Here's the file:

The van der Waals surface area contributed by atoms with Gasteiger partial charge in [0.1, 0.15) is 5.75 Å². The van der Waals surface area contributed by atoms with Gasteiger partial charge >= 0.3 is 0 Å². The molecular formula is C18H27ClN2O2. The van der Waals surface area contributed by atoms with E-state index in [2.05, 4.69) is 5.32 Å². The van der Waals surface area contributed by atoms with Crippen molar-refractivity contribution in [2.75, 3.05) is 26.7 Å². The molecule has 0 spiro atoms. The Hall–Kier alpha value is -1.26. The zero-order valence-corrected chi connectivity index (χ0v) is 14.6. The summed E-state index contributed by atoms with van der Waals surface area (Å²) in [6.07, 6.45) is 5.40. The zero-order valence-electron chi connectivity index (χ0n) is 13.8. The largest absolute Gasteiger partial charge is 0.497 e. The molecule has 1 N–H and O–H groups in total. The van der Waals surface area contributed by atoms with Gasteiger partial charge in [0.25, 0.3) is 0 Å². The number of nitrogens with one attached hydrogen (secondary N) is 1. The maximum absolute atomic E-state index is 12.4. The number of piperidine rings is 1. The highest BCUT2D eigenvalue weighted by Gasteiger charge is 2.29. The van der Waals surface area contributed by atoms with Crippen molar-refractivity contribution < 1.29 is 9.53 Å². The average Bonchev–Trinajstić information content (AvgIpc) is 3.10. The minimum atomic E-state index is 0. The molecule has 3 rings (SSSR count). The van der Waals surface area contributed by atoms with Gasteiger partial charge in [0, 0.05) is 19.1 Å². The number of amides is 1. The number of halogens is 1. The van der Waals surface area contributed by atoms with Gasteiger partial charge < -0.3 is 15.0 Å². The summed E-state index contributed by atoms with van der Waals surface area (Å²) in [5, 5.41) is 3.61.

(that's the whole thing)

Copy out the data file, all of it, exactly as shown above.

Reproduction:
The van der Waals surface area contributed by atoms with Gasteiger partial charge in [0.1, 0.15) is 5.75 Å². The van der Waals surface area contributed by atoms with Gasteiger partial charge >= 0.3 is 0 Å². The molecular formula is C18H27ClN2O2. The van der Waals surface area contributed by atoms with E-state index in [2.05, 4.69) is 5.32 Å². The van der Waals surface area contributed by atoms with Crippen molar-refractivity contribution in [2.75, 3.05) is 26.7 Å². The molecule has 0 spiro atoms. The Hall–Kier alpha value is -1.26. The zero-order valence-corrected chi connectivity index (χ0v) is 14.6. The summed E-state index contributed by atoms with van der Waals surface area (Å²) in [6.07, 6.45) is 5.40. The zero-order valence-electron chi connectivity index (χ0n) is 13.8. The largest absolute Gasteiger partial charge is 0.497 e. The molecule has 1 N–H and O–H groups in total. The van der Waals surface area contributed by atoms with Gasteiger partial charge in [0.25, 0.3) is 0 Å². The number of nitrogens with one attached hydrogen (secondary N) is 1. The maximum absolute atomic E-state index is 12.4. The number of piperidine rings is 1. The highest BCUT2D eigenvalue weighted by Gasteiger charge is 2.29. The van der Waals surface area contributed by atoms with Crippen molar-refractivity contribution < 1.29 is 9.53 Å². The average Bonchev–Trinajstić information content (AvgIpc) is 3.10. The minimum atomic E-state index is 0. The molecule has 3 rings (SSSR count). The van der Waals surface area contributed by atoms with Gasteiger partial charge in [0, 0.05) is 19.1 Å². The number of amides is 1. The number of halogens is 1. The van der Waals surface area contributed by atoms with Gasteiger partial charge < -0.3 is 15.0 Å². The summed E-state index contributed by atoms with van der Waals surface area (Å²) in [5, 5.41) is 3.61.